Short Story – Unfriendly Skies (By Melissa R. Mendelson)
by, Melissa R. Mendelson
The sky was portrait blue. White clouds graced across it. The sun dipped in and out. Black strokes of bird swayed into view. The world was quiet and disappeared down below, and all the strangers sat like porcelain dolls, lost inside their minds. Only the engines rumbled, and voices crackled over the radio. Would you like some peanuts?
I leaned back into my seat. The vibrations were lulling me to sleep. I wish I could, but I have a busy mind. I closed my eyes, trying to shut out what I did not want to think about. What was I doing tomorrow? How many appointments were booked up this time? Will she be filing her damn nails again? I hope that boy doesn’t try to kick me in the nuts. Again, but still, I smiled. And for a moment there, I almost did fall asleep.
Suddenly, something grabbed my arm. I bolted upright and turned toward the man sitting next to me. He too was leaning back in his seat with his hands folded over his large belly. His eyes were closed, and his lips flapped with every ragged breath. His eyelids fluttered as if he were caught inside his own mind, so no. No. This man did not grab me.
I leaned back into my seat again. My arm was uncomfortably cold. It almost felt lifeless, and I rubbed my hand against the skin, trying to ignite the warmth. I forced myself to close my eyes, and just as I did, someone pulled my legs. I jolted, but my legs did not respond. Instead, they hung lifeless and cold, and pins and needles slammed into my feet. I jumped again, and the man next to me opened one ugly, red eye. And then, he went back to sleep.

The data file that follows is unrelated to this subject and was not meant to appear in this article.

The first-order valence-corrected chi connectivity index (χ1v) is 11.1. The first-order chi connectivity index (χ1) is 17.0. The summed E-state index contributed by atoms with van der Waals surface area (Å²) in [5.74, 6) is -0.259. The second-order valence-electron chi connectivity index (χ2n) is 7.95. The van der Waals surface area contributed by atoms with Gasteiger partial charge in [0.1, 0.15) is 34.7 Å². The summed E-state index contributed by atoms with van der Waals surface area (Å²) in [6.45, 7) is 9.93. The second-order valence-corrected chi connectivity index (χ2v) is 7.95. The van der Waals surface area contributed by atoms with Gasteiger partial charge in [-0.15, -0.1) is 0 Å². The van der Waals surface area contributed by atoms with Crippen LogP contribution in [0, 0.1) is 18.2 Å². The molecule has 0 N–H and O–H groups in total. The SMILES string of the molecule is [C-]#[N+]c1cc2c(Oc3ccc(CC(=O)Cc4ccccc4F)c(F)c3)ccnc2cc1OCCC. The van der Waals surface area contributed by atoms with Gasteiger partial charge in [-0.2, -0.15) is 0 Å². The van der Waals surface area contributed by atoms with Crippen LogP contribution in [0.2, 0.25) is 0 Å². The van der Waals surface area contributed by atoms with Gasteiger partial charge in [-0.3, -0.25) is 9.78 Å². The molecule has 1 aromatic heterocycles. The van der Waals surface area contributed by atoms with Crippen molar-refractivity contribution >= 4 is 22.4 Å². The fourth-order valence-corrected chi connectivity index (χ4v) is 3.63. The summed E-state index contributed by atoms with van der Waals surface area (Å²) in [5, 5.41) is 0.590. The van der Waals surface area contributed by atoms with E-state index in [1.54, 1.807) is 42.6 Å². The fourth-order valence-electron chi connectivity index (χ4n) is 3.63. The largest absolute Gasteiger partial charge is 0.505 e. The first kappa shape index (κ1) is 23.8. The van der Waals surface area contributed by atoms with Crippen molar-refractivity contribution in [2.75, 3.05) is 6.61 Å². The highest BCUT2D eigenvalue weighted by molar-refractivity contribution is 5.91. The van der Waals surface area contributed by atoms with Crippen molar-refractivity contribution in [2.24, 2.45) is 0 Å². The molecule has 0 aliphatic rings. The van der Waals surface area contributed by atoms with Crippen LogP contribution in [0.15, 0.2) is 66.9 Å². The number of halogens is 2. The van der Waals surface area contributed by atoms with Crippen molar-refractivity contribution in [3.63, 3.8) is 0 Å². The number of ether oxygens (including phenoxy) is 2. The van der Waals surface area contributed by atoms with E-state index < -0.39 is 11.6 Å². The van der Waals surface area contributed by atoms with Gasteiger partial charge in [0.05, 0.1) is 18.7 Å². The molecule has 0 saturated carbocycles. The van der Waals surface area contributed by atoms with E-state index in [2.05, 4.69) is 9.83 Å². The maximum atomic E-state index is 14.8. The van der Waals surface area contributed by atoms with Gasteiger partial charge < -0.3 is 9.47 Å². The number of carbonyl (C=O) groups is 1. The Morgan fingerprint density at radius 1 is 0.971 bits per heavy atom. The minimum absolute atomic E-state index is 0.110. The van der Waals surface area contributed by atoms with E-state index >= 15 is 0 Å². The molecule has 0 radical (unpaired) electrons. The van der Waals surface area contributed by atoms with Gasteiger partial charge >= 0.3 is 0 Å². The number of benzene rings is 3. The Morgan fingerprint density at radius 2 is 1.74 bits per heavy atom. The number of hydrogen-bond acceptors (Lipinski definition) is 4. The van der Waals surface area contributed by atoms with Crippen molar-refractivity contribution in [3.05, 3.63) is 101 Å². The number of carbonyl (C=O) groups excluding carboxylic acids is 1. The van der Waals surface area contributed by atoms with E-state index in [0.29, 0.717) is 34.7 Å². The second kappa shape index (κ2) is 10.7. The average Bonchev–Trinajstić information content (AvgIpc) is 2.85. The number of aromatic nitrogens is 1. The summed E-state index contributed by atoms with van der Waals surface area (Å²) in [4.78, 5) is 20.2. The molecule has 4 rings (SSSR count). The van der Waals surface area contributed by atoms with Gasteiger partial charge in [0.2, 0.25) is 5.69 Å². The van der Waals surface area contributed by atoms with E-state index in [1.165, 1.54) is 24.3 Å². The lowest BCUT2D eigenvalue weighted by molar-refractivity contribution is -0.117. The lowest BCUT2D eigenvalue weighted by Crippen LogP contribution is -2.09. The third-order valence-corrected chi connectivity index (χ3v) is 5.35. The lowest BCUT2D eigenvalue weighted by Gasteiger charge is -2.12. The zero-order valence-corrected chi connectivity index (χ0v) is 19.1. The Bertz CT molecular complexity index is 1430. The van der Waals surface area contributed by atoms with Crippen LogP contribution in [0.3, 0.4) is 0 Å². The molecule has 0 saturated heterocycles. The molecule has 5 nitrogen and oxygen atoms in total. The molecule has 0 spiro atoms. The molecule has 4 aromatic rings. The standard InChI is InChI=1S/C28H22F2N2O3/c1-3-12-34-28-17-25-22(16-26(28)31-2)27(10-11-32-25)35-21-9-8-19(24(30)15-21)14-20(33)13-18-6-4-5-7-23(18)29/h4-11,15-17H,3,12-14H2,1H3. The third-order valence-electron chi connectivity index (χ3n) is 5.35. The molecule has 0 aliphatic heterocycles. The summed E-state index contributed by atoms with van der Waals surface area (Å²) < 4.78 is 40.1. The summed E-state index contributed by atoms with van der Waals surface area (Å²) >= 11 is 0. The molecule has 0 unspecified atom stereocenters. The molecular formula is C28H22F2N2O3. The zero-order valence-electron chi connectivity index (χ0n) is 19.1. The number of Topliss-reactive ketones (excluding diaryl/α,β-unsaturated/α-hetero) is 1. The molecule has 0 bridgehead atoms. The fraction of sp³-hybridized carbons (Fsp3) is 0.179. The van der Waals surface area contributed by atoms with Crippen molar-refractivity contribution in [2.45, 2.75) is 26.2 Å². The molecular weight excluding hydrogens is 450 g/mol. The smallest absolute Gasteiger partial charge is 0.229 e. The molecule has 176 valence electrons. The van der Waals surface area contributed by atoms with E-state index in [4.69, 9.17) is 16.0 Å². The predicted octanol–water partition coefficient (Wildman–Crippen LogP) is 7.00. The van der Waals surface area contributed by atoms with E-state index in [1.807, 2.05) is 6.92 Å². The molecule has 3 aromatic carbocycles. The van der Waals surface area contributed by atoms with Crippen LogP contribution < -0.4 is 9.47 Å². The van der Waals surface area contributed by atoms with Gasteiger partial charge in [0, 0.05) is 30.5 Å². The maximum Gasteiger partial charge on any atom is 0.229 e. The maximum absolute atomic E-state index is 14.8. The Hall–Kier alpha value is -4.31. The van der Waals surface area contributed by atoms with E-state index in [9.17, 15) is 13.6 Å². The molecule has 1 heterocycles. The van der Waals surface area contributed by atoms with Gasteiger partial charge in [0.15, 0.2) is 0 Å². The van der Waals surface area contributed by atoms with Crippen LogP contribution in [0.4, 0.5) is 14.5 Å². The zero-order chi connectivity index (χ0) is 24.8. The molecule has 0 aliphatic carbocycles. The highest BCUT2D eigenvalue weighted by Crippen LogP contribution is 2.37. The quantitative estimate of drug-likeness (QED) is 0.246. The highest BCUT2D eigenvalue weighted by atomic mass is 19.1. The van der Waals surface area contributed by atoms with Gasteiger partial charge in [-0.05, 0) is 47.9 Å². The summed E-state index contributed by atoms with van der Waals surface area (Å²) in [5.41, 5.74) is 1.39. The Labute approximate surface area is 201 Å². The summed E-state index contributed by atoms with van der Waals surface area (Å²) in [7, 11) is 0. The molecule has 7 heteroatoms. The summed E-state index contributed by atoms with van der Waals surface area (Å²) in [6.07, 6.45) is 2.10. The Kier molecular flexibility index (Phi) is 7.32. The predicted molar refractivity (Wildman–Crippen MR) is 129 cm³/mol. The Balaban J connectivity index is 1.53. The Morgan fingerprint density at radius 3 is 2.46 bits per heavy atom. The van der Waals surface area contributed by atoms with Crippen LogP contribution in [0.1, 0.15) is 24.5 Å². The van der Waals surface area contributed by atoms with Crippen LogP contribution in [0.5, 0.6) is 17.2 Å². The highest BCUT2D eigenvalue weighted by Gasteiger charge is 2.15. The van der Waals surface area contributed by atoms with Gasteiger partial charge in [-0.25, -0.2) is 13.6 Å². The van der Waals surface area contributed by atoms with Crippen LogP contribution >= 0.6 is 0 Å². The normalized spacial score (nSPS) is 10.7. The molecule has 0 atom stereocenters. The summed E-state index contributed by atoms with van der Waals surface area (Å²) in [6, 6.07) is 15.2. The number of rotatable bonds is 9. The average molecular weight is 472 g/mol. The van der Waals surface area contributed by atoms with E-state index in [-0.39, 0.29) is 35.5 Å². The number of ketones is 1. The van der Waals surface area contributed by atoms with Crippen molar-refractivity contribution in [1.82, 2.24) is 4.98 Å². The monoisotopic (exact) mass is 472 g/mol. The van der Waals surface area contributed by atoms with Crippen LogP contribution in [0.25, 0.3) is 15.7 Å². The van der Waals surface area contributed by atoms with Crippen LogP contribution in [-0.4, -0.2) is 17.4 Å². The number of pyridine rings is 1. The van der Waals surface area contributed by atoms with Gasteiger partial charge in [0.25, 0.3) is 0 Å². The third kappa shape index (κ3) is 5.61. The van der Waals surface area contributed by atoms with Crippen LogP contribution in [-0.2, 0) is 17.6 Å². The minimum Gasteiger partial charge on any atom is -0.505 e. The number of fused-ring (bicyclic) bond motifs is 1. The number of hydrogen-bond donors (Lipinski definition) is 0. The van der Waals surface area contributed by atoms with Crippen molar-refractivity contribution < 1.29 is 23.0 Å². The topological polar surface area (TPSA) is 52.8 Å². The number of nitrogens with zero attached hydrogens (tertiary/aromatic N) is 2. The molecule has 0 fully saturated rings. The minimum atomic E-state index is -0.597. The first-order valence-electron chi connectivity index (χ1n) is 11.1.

My stomach tightened. My skin ran cold. That portrait blue outside my window was now a deathly gray, and the hairs on the back of my neck and arms moved as if it were ready for take off. Something oozed against the back of my neck, and I slapped my hand against my neck, hard, hard enough to make the man next to me curse loudly under his breath. Didn’t he realize that something was wrong, but if something was wrong, then why were we not bracing for impact?
I pushed my body further into the seat. I forced my legs to cross together. I almost wanted to sit Indian-style, but my friend here would not appreciate that. I crossed my arms. I refused to close my eyes. Instead, I stared at everyone around me, and still, they reminded me of porcelain dolls, comfortable and lost in sleep. But I was not comfortable, and every time I tried to sleep, someone, something was pulling me. It felt like some kind of invisible force had targeted me, but why? I wasn’t a monster. I saved lives, and the vibrations once again fooled me into sleep. And then a cold hand lodged into my chest, and before I could even breathe, my heart was ripped out.
Like a crimson rose, my heart fluttered. Tears of blood dripped across pale skin. A soft thump was heard, and it thumped against the cavernous hole begging for its return. But instead of its return, the plump organ was sucked dry, turning into what looked like a dead prune, and then falling with a sickening thud to the floor below. And like a porcelain doll, I remained seated with my eyes forever frozen on the portrait blue.
Melissa R. Mendelson graduated college with both an AA in Liberal Arts and BA in Mass Communication: Critical Analysis. She was a Long Island news reporter from 2002 to 2004 and later went to work for the State of New York. She has written a variety of writing that continuously is published by the Antarctica Journal News, and she recently finished writing her first Horror/Sci-Fi novel, Lizardian, which can temporarily be found as an E-book on Amazon Kindle.